In a February 2012 assessment of standards for Web applications on mobile devices, the W3C said it is releasing two competing drafts for audio: the Web Audio API and the MediaStream Process API. The W3C’s Audio Working Group is seeking feedback on which approach Web developers prefer in terms of having their needs met.

Specifications for touch, Web storage and defining an API that enables Web pages to use the WebSocket protocol for two-way communications are all advancing, Jacobs said.

He also said the W3C’s Web Applications Working Group is working on a new charter to address “universal access to Web applications across a wide range of devices and among a diversity of users.”

On the graphics side, SVG 2.0 facilitates integration with HTML5, so advanced graphic filters can be applied to multimedia content. Efforts in the works at the W3C include the 2D Programmatic API under the HTML Canvas 2D Context specification; CSS Backgrounds and Borders work on rounded corners, complex background images and box shadow effects; and CSS 3D effects and animations.

Efforts to create audio and video playback standards, and to capture audio/video, are in the early stages of work, Jacobs pointed out.

The fact that HTML5 is not completely built out leaves developers in somewhat of a pickle. “Most organizations are going with straight HTML4 and JavaScript,” said EffectiveUI’s Franco. “It’s like playing the game with one hand tied behind our back.” Thus, Web application development becomes a compromise. You can write a rich, full-featured application for Flash or Silverlight and limit where the application can be used, or you can go for broader reach across devices but having to sacrifice some of the richness.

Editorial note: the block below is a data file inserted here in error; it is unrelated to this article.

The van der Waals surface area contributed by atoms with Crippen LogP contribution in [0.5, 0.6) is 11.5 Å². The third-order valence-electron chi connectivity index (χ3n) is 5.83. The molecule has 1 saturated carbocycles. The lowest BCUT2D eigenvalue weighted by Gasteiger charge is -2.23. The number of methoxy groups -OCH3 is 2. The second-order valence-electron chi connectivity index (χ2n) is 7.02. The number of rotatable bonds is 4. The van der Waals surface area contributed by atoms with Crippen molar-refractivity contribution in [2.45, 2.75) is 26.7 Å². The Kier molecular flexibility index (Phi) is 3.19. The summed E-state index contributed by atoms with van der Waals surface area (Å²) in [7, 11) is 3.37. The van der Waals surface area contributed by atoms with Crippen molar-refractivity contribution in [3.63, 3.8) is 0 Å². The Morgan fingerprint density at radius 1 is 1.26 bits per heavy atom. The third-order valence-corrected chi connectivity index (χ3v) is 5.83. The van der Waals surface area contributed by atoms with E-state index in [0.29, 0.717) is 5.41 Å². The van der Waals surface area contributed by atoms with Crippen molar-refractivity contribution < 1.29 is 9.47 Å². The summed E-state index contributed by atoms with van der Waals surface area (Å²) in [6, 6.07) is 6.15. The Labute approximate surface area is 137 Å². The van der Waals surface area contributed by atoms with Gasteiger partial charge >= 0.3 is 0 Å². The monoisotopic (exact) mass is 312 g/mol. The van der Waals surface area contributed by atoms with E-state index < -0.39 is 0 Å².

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Have Web apps become mobile apps?
Unless, of course, you’re talking about developing mobile Web applications, where WebKit is just about ubiquitous and most mobile browsers support HTML5 in some form. And this gets to another of Franco’s points: Developers need to stop thinking in terms of Web apps or mobile apps, and consider organizational goals first and foremost.

“We tend to think of channels or technologies instead of user needs and business objectives,” he said. “As application developers, we need to have these bigger business conversations.”

One of those discussions revolves around user needs and the user experience. Reams of research show that users will leave a website if it is slow to respond or can’t deliver what the user wants. So one decision application developers face is to write an application that is native to a device, or to use Web standards to reach more devices.

About David Rubinstein

David Rubinstein is editor-in-chief of SD Times.